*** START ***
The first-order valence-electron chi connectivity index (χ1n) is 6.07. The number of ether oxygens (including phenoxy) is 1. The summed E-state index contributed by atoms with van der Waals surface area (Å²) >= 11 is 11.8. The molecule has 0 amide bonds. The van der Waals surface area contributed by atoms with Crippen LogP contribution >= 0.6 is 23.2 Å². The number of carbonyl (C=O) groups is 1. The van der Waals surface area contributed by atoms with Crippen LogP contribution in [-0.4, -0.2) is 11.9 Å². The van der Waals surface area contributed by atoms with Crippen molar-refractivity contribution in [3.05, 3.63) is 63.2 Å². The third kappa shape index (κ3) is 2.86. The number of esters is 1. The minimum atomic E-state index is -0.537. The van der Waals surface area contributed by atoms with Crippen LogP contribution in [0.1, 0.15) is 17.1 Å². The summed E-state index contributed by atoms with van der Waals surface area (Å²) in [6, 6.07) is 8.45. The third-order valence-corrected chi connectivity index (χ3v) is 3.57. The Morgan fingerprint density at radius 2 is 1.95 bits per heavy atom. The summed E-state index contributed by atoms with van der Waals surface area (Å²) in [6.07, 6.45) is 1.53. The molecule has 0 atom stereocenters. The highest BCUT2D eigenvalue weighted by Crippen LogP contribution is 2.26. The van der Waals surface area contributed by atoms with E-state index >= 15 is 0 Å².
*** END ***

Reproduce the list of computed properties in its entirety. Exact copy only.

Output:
The first-order valence-electron chi connectivity index (χ1n) is 6.07. The number of ether oxygens (including phenoxy) is 1. The summed E-state index contributed by atoms with van der Waals surface area (Å²) >= 11 is 11.8. The molecule has 0 amide bonds. The van der Waals surface area contributed by atoms with Crippen LogP contribution >= 0.6 is 23.2 Å². The number of carbonyl (C=O) groups is 1. The van der Waals surface area contributed by atoms with Crippen LogP contribution in [-0.4, -0.2) is 11.9 Å². The van der Waals surface area contributed by atoms with Crippen molar-refractivity contribution in [3.05, 3.63) is 63.2 Å². The third kappa shape index (κ3) is 2.86. The number of esters is 1. The minimum atomic E-state index is -0.537. The van der Waals surface area contributed by atoms with Crippen LogP contribution in [0.1, 0.15) is 17.1 Å². The summed E-state index contributed by atoms with van der Waals surface area (Å²) in [6, 6.07) is 8.45. The third-order valence-corrected chi connectivity index (χ3v) is 3.57. The Morgan fingerprint density at radius 2 is 1.95 bits per heavy atom. The summed E-state index contributed by atoms with van der Waals surface area (Å²) in [6.07, 6.45) is 1.53. The molecule has 0 atom stereocenters. The highest BCUT2D eigenvalue weighted by Crippen LogP contribution is 2.26. The van der Waals surface area contributed by atoms with E-state index >= 15 is 0 Å².